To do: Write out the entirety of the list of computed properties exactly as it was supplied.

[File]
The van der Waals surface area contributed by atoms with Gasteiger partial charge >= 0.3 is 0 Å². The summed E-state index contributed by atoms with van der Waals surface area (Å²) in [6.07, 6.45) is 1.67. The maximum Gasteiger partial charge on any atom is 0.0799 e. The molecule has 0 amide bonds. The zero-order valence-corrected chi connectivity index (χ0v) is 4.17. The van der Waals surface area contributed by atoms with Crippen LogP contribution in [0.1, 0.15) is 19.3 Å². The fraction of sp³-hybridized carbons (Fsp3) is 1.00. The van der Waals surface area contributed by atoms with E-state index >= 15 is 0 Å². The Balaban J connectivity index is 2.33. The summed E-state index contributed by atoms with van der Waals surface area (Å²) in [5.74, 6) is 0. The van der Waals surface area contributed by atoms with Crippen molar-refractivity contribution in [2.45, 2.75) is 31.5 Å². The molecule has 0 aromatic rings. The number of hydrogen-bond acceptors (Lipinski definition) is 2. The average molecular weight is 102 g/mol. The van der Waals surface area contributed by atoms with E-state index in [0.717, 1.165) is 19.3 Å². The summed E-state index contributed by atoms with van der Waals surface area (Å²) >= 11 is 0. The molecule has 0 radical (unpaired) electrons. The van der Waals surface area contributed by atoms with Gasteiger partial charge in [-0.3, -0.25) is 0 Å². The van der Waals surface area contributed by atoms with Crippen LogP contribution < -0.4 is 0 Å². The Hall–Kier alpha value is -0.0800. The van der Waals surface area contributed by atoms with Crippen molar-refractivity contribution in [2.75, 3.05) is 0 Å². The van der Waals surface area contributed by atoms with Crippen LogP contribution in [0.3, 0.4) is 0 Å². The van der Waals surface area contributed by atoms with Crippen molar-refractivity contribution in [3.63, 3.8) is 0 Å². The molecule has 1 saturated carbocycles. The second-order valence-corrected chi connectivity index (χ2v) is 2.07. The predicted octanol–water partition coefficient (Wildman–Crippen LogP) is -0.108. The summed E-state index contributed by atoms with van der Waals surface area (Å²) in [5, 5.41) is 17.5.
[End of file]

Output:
The van der Waals surface area contributed by atoms with Gasteiger partial charge >= 0.3 is 0 Å². The summed E-state index contributed by atoms with van der Waals surface area (Å²) in [6.07, 6.45) is 1.67. The maximum Gasteiger partial charge on any atom is 0.0799 e. The molecule has 0 amide bonds. The zero-order valence-corrected chi connectivity index (χ0v) is 4.17. The van der Waals surface area contributed by atoms with Crippen LogP contribution in [0.1, 0.15) is 19.3 Å². The fraction of sp³-hybridized carbons (Fsp3) is 1.00. The van der Waals surface area contributed by atoms with E-state index >= 15 is 0 Å². The Balaban J connectivity index is 2.33. The summed E-state index contributed by atoms with van der Waals surface area (Å²) in [5.74, 6) is 0. The van der Waals surface area contributed by atoms with Crippen molar-refractivity contribution in [2.45, 2.75) is 31.5 Å². The molecule has 0 aromatic rings. The number of hydrogen-bond acceptors (Lipinski definition) is 2. The average molecular weight is 102 g/mol. The van der Waals surface area contributed by atoms with E-state index in [0.717, 1.165) is 19.3 Å². The summed E-state index contributed by atoms with van der Waals surface area (Å²) >= 11 is 0. The molecule has 0 radical (unpaired) electrons. The van der Waals surface area contributed by atoms with Gasteiger partial charge in [-0.3, -0.25) is 0 Å². The van der Waals surface area contributed by atoms with Crippen LogP contribution < -0.4 is 0 Å². The Hall–Kier alpha value is -0.0800. The van der Waals surface area contributed by atoms with Crippen molar-refractivity contribution in [2.75, 3.05) is 0 Å². The van der Waals surface area contributed by atoms with Crippen LogP contribution in [0.3, 0.4) is 0 Å². The van der Waals surface area contributed by atoms with Crippen molar-refractivity contribution in [3.63, 3.8) is 0 Å². The molecule has 1 saturated carbocycles. The second-order valence-corrected chi connectivity index (χ2v) is 2.07. The predicted octanol–water partition coefficient (Wildman–Crippen LogP) is -0.108. The summed E-state index contributed by atoms with van der Waals surface area (Å²) in [5, 5.41) is 17.5.